The handwriting was boldly written. International crude oil prices were dangerously down, there was a slur in fuel prices in Nigeria, dollar was seriously drying up, national revenue down, foreign investors skeptical, the Treasury Single Account (TSA) implementation was mopping liquidity from banks’ vault.
Only the wise and prudent could have survived the situation. The United for Bank (UBA) did, and had some success story to tell, with it’s bottom line recording some improvement over the previous year.
“2015 was a challenging year, without question. We witnessed not only continuing stress in the global economy with China’s slow-down casting a long shadow across our region , and the impact of a number of specific market and regulatory dynamics in some of our operating environment in Africa”, said chairman of the bank, Tony Elumelu.
The view of the group managing director was not too far. In more detailed comments, he told shareholders that the economic effect was quite severe in some oil-exporting countries where external reserves were depleted in an attempt to maintain currency stability.
But in spite of these, he explained that UBA was able to keep it’s head above waters.
“Despite these developments, UBA SA able to retain its competitive position within the banking industry by implementing world class risk management standards to manage cash flows, optimizing cost-saving opportunities of its IT infrastructure and ensuring effective controls to minimize exposure”, said Phillips Oduoza.
Income statement analysis
Gross earnings which is made up of both interest and non-interest income grew by 9.5 per cent year-on-year (YoY) to 314.8 billion, spite total assets reap aiming flat.
Notably, weak liquidity in the foreign currency market and a host of regulatory policies moderated the foreign currency fees and trading income just as relatively flat loan book reduced credit related fees.
But, the intensified competition for deposits, interest expense grew barely six per cent, thus resulting in a benign funding cost of four per cent.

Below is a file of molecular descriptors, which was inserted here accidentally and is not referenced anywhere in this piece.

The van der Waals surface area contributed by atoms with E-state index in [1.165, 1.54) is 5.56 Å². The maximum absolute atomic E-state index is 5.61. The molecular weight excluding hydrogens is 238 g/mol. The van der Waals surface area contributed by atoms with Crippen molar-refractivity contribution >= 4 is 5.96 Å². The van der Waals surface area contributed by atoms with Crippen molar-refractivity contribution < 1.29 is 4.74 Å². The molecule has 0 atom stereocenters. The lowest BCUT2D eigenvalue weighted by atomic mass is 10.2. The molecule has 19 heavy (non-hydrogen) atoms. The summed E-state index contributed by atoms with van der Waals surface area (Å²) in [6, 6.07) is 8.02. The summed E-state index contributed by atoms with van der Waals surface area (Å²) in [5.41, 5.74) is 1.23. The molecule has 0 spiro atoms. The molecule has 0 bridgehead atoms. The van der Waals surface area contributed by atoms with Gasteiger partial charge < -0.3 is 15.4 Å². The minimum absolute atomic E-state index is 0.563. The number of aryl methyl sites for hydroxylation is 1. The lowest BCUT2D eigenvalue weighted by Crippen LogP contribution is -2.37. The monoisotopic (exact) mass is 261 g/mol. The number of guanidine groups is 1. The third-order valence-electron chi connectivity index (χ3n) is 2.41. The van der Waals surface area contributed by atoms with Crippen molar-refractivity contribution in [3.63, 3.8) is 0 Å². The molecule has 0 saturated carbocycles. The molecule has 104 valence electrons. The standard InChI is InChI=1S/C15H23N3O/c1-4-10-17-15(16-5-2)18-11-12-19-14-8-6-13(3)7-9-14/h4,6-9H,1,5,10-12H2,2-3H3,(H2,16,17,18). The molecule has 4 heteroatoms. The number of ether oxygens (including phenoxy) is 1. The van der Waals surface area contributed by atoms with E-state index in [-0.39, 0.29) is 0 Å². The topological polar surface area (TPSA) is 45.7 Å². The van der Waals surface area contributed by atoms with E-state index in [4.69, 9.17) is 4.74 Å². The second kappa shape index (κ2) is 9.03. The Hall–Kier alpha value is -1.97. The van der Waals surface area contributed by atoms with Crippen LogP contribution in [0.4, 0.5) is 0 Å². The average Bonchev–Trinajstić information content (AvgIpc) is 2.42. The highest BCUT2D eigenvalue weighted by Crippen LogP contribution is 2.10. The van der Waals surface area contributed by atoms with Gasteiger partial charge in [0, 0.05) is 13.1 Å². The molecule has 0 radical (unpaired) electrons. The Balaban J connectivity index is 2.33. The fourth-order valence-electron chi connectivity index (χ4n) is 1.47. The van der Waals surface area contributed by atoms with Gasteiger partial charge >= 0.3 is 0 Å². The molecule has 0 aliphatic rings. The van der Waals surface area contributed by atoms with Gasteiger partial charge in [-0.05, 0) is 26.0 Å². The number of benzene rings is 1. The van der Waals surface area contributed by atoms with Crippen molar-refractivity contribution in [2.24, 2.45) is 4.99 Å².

Leveraging on new cost management initiatives, the bank’s operating expense rose barley five per cent lower than the prevailing inflation rate of 9.6 per cent as at that time. The bank boasted that he feat aw achieved despite external cost-pressures such as higher energy cost and security cost, rising from the Asset Management Corporation of Nigeria (AMCON) level and exchange rate-induced rise in maintenance cost across most markets.
The bank said, notwithstanding the impact if currency translation -with some African currencies depreciating against the naira, the African business recorded a strong 16 per cent YoY growth in gross earnings, with 21.5 per cent contribution to the group’s top-line.
Te scarcity of foreign currency and myriad of regulations moderated income from Foreign Currency Yield (FCY)-related businesses in Nigeria; albeit the African businesses increased their respective shares of trade flows and remittance; thus partly compensating for the relatively weak non-funded income in Nigeria.
The financial reports said, in Nigeria, e bank’s focus was on market share and asset quality defence, as macroeconomic/political uncertainties and implementation of TSA moderated on risk appetite. “Contrarily, the group leveraged it’s enhanced risk management practice and increased scale and scope operations in a number of African subsidiaries to grow deposits, loans and overall balance sheet size”, it said.
Liquidity and funding
The bank maintained a very liquid balance sheet to hedge against uncertainties in the macroeconomic environment and also to take advantage of the rising yield on government securities during the year.
Notwithstanding te implementation of the TSA, the group remained very liquid given its stable, low-cost and diversified funding base, with low-cost current and savings accounts (CASA) representing three quarter of te group’s deposit base.
Reflecting the enhanced risk management framework and culture, te group maintained its asset quality through the challenging business environment, with a non-performing loan ratio of 1.7 per cent.
The credit portfolio is week diversified across various sectors and geographies, with particular focus on quality obliges in less volatile sectors and segments of the market.